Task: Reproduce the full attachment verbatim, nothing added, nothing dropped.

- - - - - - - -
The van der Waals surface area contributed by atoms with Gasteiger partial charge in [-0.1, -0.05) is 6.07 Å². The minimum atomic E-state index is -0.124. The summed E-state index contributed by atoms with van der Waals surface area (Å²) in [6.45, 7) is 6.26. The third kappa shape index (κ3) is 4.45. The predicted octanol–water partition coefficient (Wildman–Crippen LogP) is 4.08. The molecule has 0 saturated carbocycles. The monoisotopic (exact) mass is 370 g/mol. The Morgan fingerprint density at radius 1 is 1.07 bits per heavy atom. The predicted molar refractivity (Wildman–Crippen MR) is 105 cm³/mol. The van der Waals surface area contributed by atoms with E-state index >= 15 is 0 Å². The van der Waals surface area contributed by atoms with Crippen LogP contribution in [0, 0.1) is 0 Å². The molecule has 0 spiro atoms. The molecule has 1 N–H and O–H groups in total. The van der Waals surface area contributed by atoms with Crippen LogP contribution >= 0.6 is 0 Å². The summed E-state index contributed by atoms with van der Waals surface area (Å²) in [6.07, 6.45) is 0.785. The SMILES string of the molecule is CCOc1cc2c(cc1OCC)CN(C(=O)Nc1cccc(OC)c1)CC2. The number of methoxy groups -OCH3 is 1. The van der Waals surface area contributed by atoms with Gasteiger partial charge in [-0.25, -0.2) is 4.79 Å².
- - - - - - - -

The van der Waals surface area contributed by atoms with Gasteiger partial charge in [-0.1, -0.05) is 6.07 Å². The minimum atomic E-state index is -0.124. The summed E-state index contributed by atoms with van der Waals surface area (Å²) in [6.45, 7) is 6.26. The third kappa shape index (κ3) is 4.45. The predicted octanol–water partition coefficient (Wildman–Crippen LogP) is 4.08. The molecule has 0 saturated carbocycles. The monoisotopic (exact) mass is 370 g/mol. The Morgan fingerprint density at radius 1 is 1.07 bits per heavy atom. The predicted molar refractivity (Wildman–Crippen MR) is 105 cm³/mol. The van der Waals surface area contributed by atoms with E-state index >= 15 is 0 Å². The van der Waals surface area contributed by atoms with Crippen LogP contribution in [0, 0.1) is 0 Å². The molecule has 0 spiro atoms. The molecule has 1 N–H and O–H groups in total. The van der Waals surface area contributed by atoms with Crippen LogP contribution >= 0.6 is 0 Å². The summed E-state index contributed by atoms with van der Waals surface area (Å²) in [6.07, 6.45) is 0.785. The SMILES string of the molecule is CCOc1cc2c(cc1OCC)CN(C(=O)Nc1cccc(OC)c1)CC2. The number of methoxy groups -OCH3 is 1. The van der Waals surface area contributed by atoms with Gasteiger partial charge in [-0.25, -0.2) is 4.79 Å².